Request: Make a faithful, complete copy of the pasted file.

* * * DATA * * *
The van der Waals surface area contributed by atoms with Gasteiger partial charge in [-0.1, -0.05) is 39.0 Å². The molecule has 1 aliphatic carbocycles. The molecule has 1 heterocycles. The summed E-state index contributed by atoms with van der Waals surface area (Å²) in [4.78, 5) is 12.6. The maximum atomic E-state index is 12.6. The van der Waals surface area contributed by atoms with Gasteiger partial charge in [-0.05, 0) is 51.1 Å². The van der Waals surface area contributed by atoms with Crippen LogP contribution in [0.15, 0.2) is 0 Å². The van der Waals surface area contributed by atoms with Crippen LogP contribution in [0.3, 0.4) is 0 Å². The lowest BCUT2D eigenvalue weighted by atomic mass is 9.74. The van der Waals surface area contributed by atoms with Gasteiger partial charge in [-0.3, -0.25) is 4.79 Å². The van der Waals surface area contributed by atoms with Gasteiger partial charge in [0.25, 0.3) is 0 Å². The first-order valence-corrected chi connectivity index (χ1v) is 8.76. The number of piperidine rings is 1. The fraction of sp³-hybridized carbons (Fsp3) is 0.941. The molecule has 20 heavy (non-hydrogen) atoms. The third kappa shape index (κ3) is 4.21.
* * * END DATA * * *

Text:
The van der Waals surface area contributed by atoms with Gasteiger partial charge in [-0.1, -0.05) is 39.0 Å². The molecule has 1 aliphatic carbocycles. The molecule has 1 heterocycles. The summed E-state index contributed by atoms with van der Waals surface area (Å²) in [4.78, 5) is 12.6. The maximum atomic E-state index is 12.6. The van der Waals surface area contributed by atoms with Gasteiger partial charge in [-0.05, 0) is 51.1 Å². The van der Waals surface area contributed by atoms with Crippen LogP contribution in [0.15, 0.2) is 0 Å². The van der Waals surface area contributed by atoms with Crippen LogP contribution in [0.3, 0.4) is 0 Å². The lowest BCUT2D eigenvalue weighted by atomic mass is 9.74. The van der Waals surface area contributed by atoms with Gasteiger partial charge in [-0.3, -0.25) is 4.79 Å². The van der Waals surface area contributed by atoms with Gasteiger partial charge in [0.25, 0.3) is 0 Å². The first-order valence-corrected chi connectivity index (χ1v) is 8.76. The number of piperidine rings is 1. The fraction of sp³-hybridized carbons (Fsp3) is 0.941. The molecule has 20 heavy (non-hydrogen) atoms. The third kappa shape index (κ3) is 4.21.